How the Fort Wayne Urban League can help northeast Indiana compete in the global economy

For almost 100 years, the Fort Wayne Urban League has transformed the community through a myriad of services promoting interracial cooperation and community collaboration.

Now, it's celebrating its rich past while also looking to how it can remain relevant in an ever-changing community and world—all under the direction of a new leader.

Dr. Cosette Grant-Overton took the helm as President/CEO in May and has been eager to make connections and advance the cause. Her vision for the organization is a 21st-century approach to community development.

“We are (advancing) equal rights in the form of economic empowerment for our constituents,” Grant-Overton says.

A dynamic and forward-thinking leader, she has more than 25 years of combined executive and senior level management experience. Additionally, she has a background in the Urban League and is a former tenure-track professor in educational leadership and policy at a Research 1 institution.

Dr. Cosette Grant-Overton comes to the Fort Wayne Urban with a wealth of experience and ideas she believes is necessary to transform the region.As an affiliate of National Urban League, the Fort Wayne Urban League fulfills its mission by serving people in the community from “cradle to career,” Grant-Overton says.

Her desire as President/CEO is to overcome the myth that the nonprofit solely focuses on serving the poor and disadvantaged. She says the organization is much more inclusive than the general public might assume.

For example, the Fort Wayne Urban League also works with the professional base---young professionals, tenured professionals, and entrepreneurs, too. 

"Most people who come through our doors have multiple needs," Grant-Overton says. “We are comprehensive and have integrated programs that help people with everything from housing to job training to pre-apprenticeship to entrepreneurism. You never know who you’re going to meet and their (unique) set of needs.” 

One area, in particular, that could bode well for the future of the Electric Works campus and the Fort Wayne Urban League’s stakeholders is its pre-apprenticeship programs. These programs help enhance talent pipelines for construction trades occupations.

“We will serve as a supplier/resource for the kinds of talent and skills needed in (e.g. Electric Work’s) diversity and inclusion initiatives,” she says. 

The Urban League will build inclusion and job training at the future Electric Works campus.

As the national economy becomes increasingly globalized, reports by ForbesMercer, and the Harvard Business Review point to the same conclusion: "A diversified workforce drives greater innovation and ultimately business growth."
The Urban League can help Fort Wayne's workforce carve out a competitive edge for itself in the international market and train workers to fill gaps in the local job market left by technological advances, too, Grant-Overton explains.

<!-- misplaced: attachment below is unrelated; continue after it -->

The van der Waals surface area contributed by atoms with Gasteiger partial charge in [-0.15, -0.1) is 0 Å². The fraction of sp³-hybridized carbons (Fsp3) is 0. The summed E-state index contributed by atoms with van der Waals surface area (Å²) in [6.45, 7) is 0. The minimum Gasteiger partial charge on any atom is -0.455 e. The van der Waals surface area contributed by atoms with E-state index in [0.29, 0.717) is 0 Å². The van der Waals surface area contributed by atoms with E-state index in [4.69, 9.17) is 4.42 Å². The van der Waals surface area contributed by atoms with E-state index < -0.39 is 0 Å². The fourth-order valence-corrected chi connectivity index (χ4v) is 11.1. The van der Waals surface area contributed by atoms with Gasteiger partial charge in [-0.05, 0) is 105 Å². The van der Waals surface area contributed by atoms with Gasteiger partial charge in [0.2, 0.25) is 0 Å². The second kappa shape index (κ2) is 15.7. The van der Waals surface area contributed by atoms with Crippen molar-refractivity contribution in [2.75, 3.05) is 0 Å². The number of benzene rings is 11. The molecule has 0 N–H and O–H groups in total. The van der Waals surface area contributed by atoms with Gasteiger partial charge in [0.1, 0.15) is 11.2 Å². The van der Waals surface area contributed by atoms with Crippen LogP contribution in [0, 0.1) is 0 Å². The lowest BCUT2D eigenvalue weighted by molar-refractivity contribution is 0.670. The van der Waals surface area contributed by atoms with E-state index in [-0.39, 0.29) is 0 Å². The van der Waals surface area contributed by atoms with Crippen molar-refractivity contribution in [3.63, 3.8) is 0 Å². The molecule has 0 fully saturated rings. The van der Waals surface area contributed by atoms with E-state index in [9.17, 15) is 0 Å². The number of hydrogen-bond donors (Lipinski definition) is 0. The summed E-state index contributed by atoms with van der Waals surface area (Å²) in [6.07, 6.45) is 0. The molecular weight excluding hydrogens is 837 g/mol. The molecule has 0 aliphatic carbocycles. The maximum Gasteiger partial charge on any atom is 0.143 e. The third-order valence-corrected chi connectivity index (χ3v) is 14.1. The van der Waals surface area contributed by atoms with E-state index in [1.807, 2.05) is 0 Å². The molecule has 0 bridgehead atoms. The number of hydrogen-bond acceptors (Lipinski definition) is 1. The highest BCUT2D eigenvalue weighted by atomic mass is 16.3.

This work also aligns with the Northeast Indiana Regional Partnership's Vision 2030, which calls for collaborating with business, government, and community leaders on business attraction, talent attraction, and talent development. By the year 2030, the Partnership hopes to increase the per capita personal income (PCPI) annually against the national average, increase the population of Northeast Indiana to 1 million residents, and increase postsecondary educational attainment to more than 60 percent.

Regarding talent attraction and development, Grant-Overton says the Fort Wayne Urban League has a new effort underway: the Urban League Young Professional Initiative. This is a part of a national Urban League movement to help up-and-coming professionals of all races connect and engage with the organization’s work. 

She is excited about the potential of this group in Fort Wayne and what it might mean for the community, at large. 

“It is important to tap into the young professional base, attract new talent, grow talent, advance young professionals, and promote diversity," Grant-Overton says. "We are looking to grow talent right here in the region by the growth of young professionals.”

Support the Fort Wayne Urban League

As a nonprofit, the Urban League depends on community support. Grant-Overton says individuals, families, and organizations are welcome to join the Urban League through membership fees. The same goes for private donations and grants. 

Contact the Fort Wayne Urban League at (260) 745-3100 for more information. 

Attend the 2018 Thurgood Marshall Leadership Awards Gala 

Nov. 10
Grand Wayne Center Ballroom
5 p.m.-midnight

This is the Fort Wayne Urban League’s annual awards event, but it is being retooled to attract the next generation of local leaders. This year, there are four awardees, and they've added an after-gala to the slate. 

The public is invited to attend the event and enjoy food and entertainment. The gala program starts at 6 p.m. The after party (open to anyone 21 and up) starts at 9 p.m.

Ticket prices are as follows:

VIP Reception & Gala: $200
Gala & After Gala Party: $125     
After Gala Party: $50

Call (260) 745-3100 Ext. 412 to purchase tickets. 

Read more articles by Lauren Caggiano.

Lauren Caggiano is a Fort Wayne-based writer. A 2007 graduate of the University of Dayton, she returned to Northeast Indiana to pursue a career. In the past 12 years she has worked in journalism, public relations, marketing, and digital media. She currently writes for several local, regional, and national publications.
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